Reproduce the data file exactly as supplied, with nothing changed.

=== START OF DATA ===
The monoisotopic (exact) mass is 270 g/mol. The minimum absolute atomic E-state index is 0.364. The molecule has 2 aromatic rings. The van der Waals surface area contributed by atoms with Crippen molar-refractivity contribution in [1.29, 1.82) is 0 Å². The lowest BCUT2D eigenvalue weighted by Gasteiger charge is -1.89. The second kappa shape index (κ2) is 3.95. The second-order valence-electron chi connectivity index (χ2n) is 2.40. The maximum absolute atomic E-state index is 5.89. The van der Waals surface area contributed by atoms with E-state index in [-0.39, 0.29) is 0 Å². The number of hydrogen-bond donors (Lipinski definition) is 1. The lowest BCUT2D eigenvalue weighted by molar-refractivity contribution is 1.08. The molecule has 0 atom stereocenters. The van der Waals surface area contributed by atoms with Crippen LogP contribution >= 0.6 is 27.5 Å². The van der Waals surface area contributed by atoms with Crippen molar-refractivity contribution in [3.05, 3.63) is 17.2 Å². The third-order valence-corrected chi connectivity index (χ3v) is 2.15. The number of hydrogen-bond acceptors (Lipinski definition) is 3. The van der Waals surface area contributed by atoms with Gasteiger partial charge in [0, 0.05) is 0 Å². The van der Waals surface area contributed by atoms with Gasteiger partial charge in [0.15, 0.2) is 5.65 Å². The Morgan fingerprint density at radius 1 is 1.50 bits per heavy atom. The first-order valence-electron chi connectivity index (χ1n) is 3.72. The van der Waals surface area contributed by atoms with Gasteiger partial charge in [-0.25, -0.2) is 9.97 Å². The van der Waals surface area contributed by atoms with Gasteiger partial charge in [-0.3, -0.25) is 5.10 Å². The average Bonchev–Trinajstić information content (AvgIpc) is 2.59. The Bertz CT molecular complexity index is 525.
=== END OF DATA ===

The monoisotopic (exact) mass is 270 g/mol. The minimum absolute atomic E-state index is 0.364. The molecule has 2 aromatic rings. The van der Waals surface area contributed by atoms with Crippen molar-refractivity contribution in [1.29, 1.82) is 0 Å². The lowest BCUT2D eigenvalue weighted by Gasteiger charge is -1.89. The second kappa shape index (κ2) is 3.95. The second-order valence-electron chi connectivity index (χ2n) is 2.40. The maximum absolute atomic E-state index is 5.89. The van der Waals surface area contributed by atoms with E-state index in [-0.39, 0.29) is 0 Å². The number of hydrogen-bond donors (Lipinski definition) is 1. The lowest BCUT2D eigenvalue weighted by molar-refractivity contribution is 1.08. The molecule has 0 atom stereocenters. The van der Waals surface area contributed by atoms with Crippen LogP contribution >= 0.6 is 27.5 Å². The van der Waals surface area contributed by atoms with Crippen molar-refractivity contribution in [3.05, 3.63) is 17.2 Å². The third-order valence-corrected chi connectivity index (χ3v) is 2.15. The number of hydrogen-bond acceptors (Lipinski definition) is 3. The van der Waals surface area contributed by atoms with Gasteiger partial charge in [0, 0.05) is 0 Å². The van der Waals surface area contributed by atoms with Gasteiger partial charge in [0.15, 0.2) is 5.65 Å². The Morgan fingerprint density at radius 1 is 1.50 bits per heavy atom. The first-order valence-electron chi connectivity index (χ1n) is 3.72. The van der Waals surface area contributed by atoms with Gasteiger partial charge in [-0.25, -0.2) is 9.97 Å². The van der Waals surface area contributed by atoms with Gasteiger partial charge in [-0.3, -0.25) is 5.10 Å². The average Bonchev–Trinajstić information content (AvgIpc) is 2.59. The Bertz CT molecular complexity index is 525.